French abroad are valued as our local ambassadors, says senator

UK-based Olivier Cadic says France’s system for support of its citizens abroad is best in world. Brexit caused issues but UK attitudes are much better again, he adds

Some French MPs caricature the French abroad as moving to avoid paying tax in France according to Senator Olivier Cadic
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Senator Olivier Cadic was among the signatories to a recent Le Monde opinion column defending French expatriates after tougher rules were proposed during debates on the 2023 budget law.

Several opposition MPs wanted them to have to visit a consulate annually and to have to systematically declare their worldwide income to France, as Americans do to the US.

Mr Cadic thinks France’s system of representation for its expatriates is the best in the world but he was unhappy at the proposals – which were not accepted – and the way he says those MPs caricatured the French abroad as moving to avoid French tax.

Read more: Explainer: What is France’s Assemblée nationale and how does it work?

How French abroad are represented

France divides the world into constituencies covered by 11 MPs for its citizens abroad.

It also has 12 senators, a minister and a representative body, l’Assemblée des français de l’étranger, made up of delegates from many local ‘councils’ attached to consulates.

None of these exists for Britons or Americans, though the US has an informal group of congressmen called Americans Abroad Caucus, who are interested in issues related to them.

Read more: Renouncing US citizenship: ‘Procedure is cumbersome and unlawful’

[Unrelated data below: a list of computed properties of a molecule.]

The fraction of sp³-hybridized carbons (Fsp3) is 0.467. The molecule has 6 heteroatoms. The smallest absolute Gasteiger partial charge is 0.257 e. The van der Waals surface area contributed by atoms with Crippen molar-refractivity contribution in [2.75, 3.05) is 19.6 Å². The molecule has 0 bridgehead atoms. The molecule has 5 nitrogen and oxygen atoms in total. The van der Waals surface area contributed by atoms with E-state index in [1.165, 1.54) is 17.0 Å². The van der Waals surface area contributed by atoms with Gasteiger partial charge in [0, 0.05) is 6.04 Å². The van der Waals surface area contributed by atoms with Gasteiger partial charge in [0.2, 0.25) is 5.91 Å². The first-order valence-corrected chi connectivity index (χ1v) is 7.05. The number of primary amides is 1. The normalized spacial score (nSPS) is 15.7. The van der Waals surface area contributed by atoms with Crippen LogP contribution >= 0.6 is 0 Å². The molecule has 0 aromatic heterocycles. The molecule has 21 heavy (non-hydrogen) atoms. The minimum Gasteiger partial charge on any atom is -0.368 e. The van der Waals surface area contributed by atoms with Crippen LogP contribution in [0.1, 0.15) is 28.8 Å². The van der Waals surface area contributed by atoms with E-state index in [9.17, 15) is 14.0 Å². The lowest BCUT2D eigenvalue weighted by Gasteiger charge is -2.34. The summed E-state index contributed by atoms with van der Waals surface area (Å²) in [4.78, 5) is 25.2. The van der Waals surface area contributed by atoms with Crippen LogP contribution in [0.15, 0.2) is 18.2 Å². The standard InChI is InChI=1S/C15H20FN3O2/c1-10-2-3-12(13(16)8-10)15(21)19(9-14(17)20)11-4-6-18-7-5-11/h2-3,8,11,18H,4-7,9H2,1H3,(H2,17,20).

Mr Cadic, 60, said he has heard no suggestion that any of this should change, but the French abroad nonetheless face certain complications.

For example, for presidential elections, other than by proxy, they have to vote in person at a consulate – though Mr Cadic noted they can vote online for legislative and local elections, “which is very good”.

They pay French property taxes and income tax on rental and government pension income, without benefiting from allowances restricted to residents.

Meanwhile, French lycées abroad are much more costly than most private schools in France – for example, almost €9,000/year at the school in London’s South Kensington.

The French in the UK are also affected by some post-Brexit changes, such as having to pay a fiscal intermediary if they sell a French property.

French abroad for many reasons

The Le Monde piece said the French move for a variety of “good reasons” and come from all walks of life.

Mr Cadic combines his senator role with publishing translations of francophone comic books Lucky Luke and Blake and Mortimer, a business run day-to-day by his wife Valérie.

“The books go down well in the UK. The British have got used to them now,” he said. “I used to meet lots of Britons at trade shows who were frustrated because they saw all these comic books in France that they couldn’t read because they didn’t speak French. They were happy we started doing it.”

Unlike the MPs, who have constituencies, he as a senator has responsibilities all over the world.

“Today I’m in England, but last week I was between Atlanta and New York. Before that, I was at Oran [Algeria] and next week I’ll be in Doha [Qatar],” he said.

Mr Cadic said the extremes on the political spectrum try to make capital out of the French abroad, whether it is claiming – wrongly – that they pay no French tax, or suggesting they should be stopped from leaving.

The Le Monde opinion piece aimed to counter this, he said.

Universal taxation for French abroad ‘would be unbearable’

He said left-wing party La France Insoumise is keen on the ‘universal taxation’ idea. “It would be unbearable. It causes a lot of complications for Americans, but the US also has a different vision of the world from us.”

It could even mean French people abroad who have never lived in France having to declare due to their inherited nationality, he said.

“Some don’t even speak French, so they’d have serious problems, and it would undermine our bilateral tax treaties.”

They are ambassadors for France

He added: “The French abroad contribute to France’s image, they pass on the language and our culture and they contribute by their work. They support France’s economic development, boost exports and spread awareness of our technology and savoir-faire.